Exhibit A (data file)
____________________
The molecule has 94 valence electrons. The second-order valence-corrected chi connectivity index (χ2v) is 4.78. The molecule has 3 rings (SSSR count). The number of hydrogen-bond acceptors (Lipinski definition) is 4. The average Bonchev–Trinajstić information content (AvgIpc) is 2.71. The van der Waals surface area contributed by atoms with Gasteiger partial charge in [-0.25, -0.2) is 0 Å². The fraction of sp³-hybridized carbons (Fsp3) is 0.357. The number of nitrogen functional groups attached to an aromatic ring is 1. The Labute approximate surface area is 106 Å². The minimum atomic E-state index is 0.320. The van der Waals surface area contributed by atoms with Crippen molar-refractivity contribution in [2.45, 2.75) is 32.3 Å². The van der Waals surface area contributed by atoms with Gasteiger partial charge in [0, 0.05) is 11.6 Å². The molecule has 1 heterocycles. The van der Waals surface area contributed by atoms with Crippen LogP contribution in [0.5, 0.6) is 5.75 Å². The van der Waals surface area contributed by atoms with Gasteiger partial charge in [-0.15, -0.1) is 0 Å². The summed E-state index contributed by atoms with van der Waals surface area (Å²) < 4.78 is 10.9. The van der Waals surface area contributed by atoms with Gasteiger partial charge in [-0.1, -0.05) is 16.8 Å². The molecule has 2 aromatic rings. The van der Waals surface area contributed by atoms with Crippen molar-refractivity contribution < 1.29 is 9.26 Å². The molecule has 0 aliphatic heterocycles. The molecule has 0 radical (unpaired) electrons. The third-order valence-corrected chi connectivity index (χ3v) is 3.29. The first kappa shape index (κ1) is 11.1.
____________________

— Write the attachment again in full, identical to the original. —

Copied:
The molecule has 94 valence electrons. The second-order valence-corrected chi connectivity index (χ2v) is 4.78. The molecule has 3 rings (SSSR count). The number of hydrogen-bond acceptors (Lipinski definition) is 4. The average Bonchev–Trinajstić information content (AvgIpc) is 2.71. The van der Waals surface area contributed by atoms with Gasteiger partial charge in [-0.25, -0.2) is 0 Å². The fraction of sp³-hybridized carbons (Fsp3) is 0.357. The number of nitrogen functional groups attached to an aromatic ring is 1. The Labute approximate surface area is 106 Å². The minimum atomic E-state index is 0.320. The van der Waals surface area contributed by atoms with Crippen molar-refractivity contribution in [2.45, 2.75) is 32.3 Å². The van der Waals surface area contributed by atoms with Gasteiger partial charge in [0, 0.05) is 11.6 Å². The molecule has 1 heterocycles. The van der Waals surface area contributed by atoms with Crippen LogP contribution in [0.5, 0.6) is 5.75 Å². The van der Waals surface area contributed by atoms with Gasteiger partial charge in [-0.15, -0.1) is 0 Å². The summed E-state index contributed by atoms with van der Waals surface area (Å²) < 4.78 is 10.9. The van der Waals surface area contributed by atoms with Gasteiger partial charge in [-0.1, -0.05) is 16.8 Å². The molecule has 2 aromatic rings. The van der Waals surface area contributed by atoms with Crippen molar-refractivity contribution < 1.29 is 9.26 Å². The molecule has 0 aliphatic heterocycles. The molecule has 0 radical (unpaired) electrons. The third-order valence-corrected chi connectivity index (χ3v) is 3.29. The first kappa shape index (κ1) is 11.1.